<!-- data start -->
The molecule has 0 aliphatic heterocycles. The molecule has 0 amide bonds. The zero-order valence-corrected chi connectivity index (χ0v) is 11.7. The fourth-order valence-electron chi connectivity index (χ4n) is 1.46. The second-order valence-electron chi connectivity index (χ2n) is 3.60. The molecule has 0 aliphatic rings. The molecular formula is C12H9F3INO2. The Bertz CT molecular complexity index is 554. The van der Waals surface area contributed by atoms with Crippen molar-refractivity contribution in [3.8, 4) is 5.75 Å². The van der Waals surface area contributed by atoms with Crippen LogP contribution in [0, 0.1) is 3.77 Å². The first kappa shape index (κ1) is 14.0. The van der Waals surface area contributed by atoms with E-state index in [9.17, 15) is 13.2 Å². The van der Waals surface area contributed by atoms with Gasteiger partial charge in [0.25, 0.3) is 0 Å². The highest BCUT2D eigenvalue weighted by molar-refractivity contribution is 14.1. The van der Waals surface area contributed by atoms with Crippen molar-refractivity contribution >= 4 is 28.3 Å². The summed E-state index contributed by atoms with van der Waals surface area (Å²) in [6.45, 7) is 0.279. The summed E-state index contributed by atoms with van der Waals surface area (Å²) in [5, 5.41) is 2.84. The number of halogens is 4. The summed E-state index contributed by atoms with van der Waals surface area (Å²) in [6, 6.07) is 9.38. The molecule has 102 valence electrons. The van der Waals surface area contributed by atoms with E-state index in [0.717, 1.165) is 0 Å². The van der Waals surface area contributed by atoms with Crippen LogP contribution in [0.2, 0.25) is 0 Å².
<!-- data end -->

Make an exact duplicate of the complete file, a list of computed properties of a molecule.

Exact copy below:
The molecule has 0 aliphatic heterocycles. The molecule has 0 amide bonds. The zero-order valence-corrected chi connectivity index (χ0v) is 11.7. The fourth-order valence-electron chi connectivity index (χ4n) is 1.46. The second-order valence-electron chi connectivity index (χ2n) is 3.60. The molecule has 0 aliphatic rings. The molecular formula is C12H9F3INO2. The Bertz CT molecular complexity index is 554. The van der Waals surface area contributed by atoms with Crippen molar-refractivity contribution in [3.8, 4) is 5.75 Å². The van der Waals surface area contributed by atoms with Crippen LogP contribution in [0, 0.1) is 3.77 Å². The first kappa shape index (κ1) is 14.0. The van der Waals surface area contributed by atoms with E-state index in [9.17, 15) is 13.2 Å². The van der Waals surface area contributed by atoms with Gasteiger partial charge in [0.25, 0.3) is 0 Å². The highest BCUT2D eigenvalue weighted by molar-refractivity contribution is 14.1. The van der Waals surface area contributed by atoms with Crippen molar-refractivity contribution >= 4 is 28.3 Å². The summed E-state index contributed by atoms with van der Waals surface area (Å²) in [6.45, 7) is 0.279. The summed E-state index contributed by atoms with van der Waals surface area (Å²) in [5, 5.41) is 2.84. The number of halogens is 4. The summed E-state index contributed by atoms with van der Waals surface area (Å²) in [6, 6.07) is 9.38. The molecule has 102 valence electrons. The van der Waals surface area contributed by atoms with E-state index in [0.717, 1.165) is 0 Å². The van der Waals surface area contributed by atoms with Crippen LogP contribution in [0.2, 0.25) is 0 Å².